In early 2015, CommScope announced its intent to acquire TE Connectivity’s Broadband Network Solutions (BNS) business for about $3 billion in cash. The strategic benefits of the deal appeared clear to us. CommScope’s strengths included selling cellular antenna systems to wireless telecom operators, structured coaxial cabling to cable operators, and structured cabling products to traditional enterprises. BNS’s strengths included selling fiber optic structured cabling to telecom service providers and large scale data center operators. The combined company would offer a broader product portfolio that could better meet the requirements of large customers in nearly any region of the world. Once the BNS acquisition closed, CommScope’s annual revenue run-rate would be roughly $5 billion, and we believed the firm would enjoy greater advantages over many of its competitors as a result of increased scale and product breadth.
The financial potential was also apparent to us. The two companies were direct competitors in the structured cabling industry with many similar products, manufacturing capabilities, and channels to market. CommScope’s management expected to eventually realize at least $150 million in annual cost savings by consolidating manufacturing and distribution facilities, streamlining BNS’s product line, and eliminating redundant corporate functions. After more than a decade of steady industry consolidation, this combination would further reduce the number of North American structured cabling suppliers to five significant competitors. We believed that CommScope’s negotiating position within its value net should improve moderately as a result of the combined firm’s greater scale and the industry’s smaller number of competitors.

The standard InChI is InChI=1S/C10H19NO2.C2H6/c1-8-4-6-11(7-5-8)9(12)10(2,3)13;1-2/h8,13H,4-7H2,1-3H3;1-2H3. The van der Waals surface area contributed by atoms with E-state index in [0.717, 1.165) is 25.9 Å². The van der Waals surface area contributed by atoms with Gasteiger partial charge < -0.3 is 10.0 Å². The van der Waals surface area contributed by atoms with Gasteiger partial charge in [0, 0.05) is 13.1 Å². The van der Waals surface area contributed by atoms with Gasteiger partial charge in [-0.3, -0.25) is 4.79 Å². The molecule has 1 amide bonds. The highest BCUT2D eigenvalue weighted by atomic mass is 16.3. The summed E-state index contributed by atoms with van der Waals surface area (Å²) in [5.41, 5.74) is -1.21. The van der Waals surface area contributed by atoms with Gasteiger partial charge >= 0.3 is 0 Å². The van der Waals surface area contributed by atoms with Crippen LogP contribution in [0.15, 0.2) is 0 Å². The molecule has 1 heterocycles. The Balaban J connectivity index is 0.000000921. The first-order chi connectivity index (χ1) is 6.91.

CommScope’s previous two large acquisitions – Avaya’s enterprise cabling business in 2004 and antenna manufacturer Andrew Wireless in 2007 – eventually led to significant financial improvements. After evaluating the potential of CommScope’s acquisition of BNS, we expected meaningful improvements this time as well, including our expectation for annual free cash flow to eventually surpass $500 million.
Our intrinsic value estimate for CommScope and the investment margin of safety are approximately the same today as they were when we made our initial purchase more than a year ago. However, our conviction has increased for three primary reasons. First, the BNS integration is tracking ahead of initial expectations, and management has raised its long-term annual cost synergy target from $150 million initially to greater than $200 million currently. Encouragingly, gross margins are now tracking above our long-term expectations, which we believe is largely a result of BNS’s high margin product portfolio and merger-related cost savings generating more margin lift than we originally expected. CommScope’s gross margins, operating margins, free cash flow, and returns on capital have all improved since the BNS acquisition closed during the third quarter of 2015, despite flattish revenue.